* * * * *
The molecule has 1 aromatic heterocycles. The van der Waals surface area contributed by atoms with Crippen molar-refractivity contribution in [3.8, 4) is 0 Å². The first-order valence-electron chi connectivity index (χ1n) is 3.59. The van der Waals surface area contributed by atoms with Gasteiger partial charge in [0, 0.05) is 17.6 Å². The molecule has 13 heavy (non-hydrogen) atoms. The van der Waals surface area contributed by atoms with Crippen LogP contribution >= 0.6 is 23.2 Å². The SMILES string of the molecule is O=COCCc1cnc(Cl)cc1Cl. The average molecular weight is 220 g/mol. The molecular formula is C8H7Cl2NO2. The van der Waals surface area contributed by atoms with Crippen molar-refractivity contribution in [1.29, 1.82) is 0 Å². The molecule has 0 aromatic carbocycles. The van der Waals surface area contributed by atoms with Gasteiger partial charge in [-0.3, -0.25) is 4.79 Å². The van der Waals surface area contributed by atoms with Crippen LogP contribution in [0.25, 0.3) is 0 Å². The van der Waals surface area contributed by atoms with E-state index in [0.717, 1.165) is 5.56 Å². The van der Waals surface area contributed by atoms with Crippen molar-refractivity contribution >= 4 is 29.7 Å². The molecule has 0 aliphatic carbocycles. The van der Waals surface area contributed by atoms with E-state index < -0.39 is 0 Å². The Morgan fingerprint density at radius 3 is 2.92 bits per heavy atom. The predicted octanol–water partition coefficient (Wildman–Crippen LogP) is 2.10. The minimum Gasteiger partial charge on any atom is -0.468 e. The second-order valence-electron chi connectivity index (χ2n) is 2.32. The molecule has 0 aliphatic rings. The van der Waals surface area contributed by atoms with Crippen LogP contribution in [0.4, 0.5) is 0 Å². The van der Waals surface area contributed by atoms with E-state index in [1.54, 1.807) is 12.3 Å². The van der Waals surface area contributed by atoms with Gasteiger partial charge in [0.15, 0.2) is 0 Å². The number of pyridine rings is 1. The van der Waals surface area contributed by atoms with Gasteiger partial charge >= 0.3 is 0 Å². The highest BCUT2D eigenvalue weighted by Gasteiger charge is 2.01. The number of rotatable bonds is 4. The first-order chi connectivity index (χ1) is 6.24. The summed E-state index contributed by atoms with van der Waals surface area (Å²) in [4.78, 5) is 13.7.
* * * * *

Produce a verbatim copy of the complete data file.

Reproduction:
The molecule has 1 aromatic heterocycles. The van der Waals surface area contributed by atoms with Crippen molar-refractivity contribution in [3.8, 4) is 0 Å². The first-order valence-electron chi connectivity index (χ1n) is 3.59. The van der Waals surface area contributed by atoms with Gasteiger partial charge in [0, 0.05) is 17.6 Å². The molecule has 13 heavy (non-hydrogen) atoms. The van der Waals surface area contributed by atoms with Crippen LogP contribution >= 0.6 is 23.2 Å². The SMILES string of the molecule is O=COCCc1cnc(Cl)cc1Cl. The average molecular weight is 220 g/mol. The molecular formula is C8H7Cl2NO2. The van der Waals surface area contributed by atoms with Crippen molar-refractivity contribution in [1.29, 1.82) is 0 Å². The molecule has 0 aromatic carbocycles. The van der Waals surface area contributed by atoms with Gasteiger partial charge in [-0.3, -0.25) is 4.79 Å². The van der Waals surface area contributed by atoms with Crippen LogP contribution in [0.25, 0.3) is 0 Å². The van der Waals surface area contributed by atoms with E-state index in [0.717, 1.165) is 5.56 Å². The van der Waals surface area contributed by atoms with Crippen molar-refractivity contribution >= 4 is 29.7 Å². The molecule has 0 aliphatic carbocycles. The van der Waals surface area contributed by atoms with E-state index < -0.39 is 0 Å². The Morgan fingerprint density at radius 3 is 2.92 bits per heavy atom. The predicted octanol–water partition coefficient (Wildman–Crippen LogP) is 2.10. The minimum Gasteiger partial charge on any atom is -0.468 e. The second-order valence-electron chi connectivity index (χ2n) is 2.32. The molecule has 0 aliphatic rings. The van der Waals surface area contributed by atoms with Crippen LogP contribution in [0.4, 0.5) is 0 Å². The van der Waals surface area contributed by atoms with E-state index in [1.54, 1.807) is 12.3 Å². The van der Waals surface area contributed by atoms with Gasteiger partial charge in [0.15, 0.2) is 0 Å². The number of pyridine rings is 1. The van der Waals surface area contributed by atoms with Gasteiger partial charge >= 0.3 is 0 Å². The highest BCUT2D eigenvalue weighted by Gasteiger charge is 2.01. The number of rotatable bonds is 4. The first-order chi connectivity index (χ1) is 6.24. The summed E-state index contributed by atoms with van der Waals surface area (Å²) in [4.78, 5) is 13.7.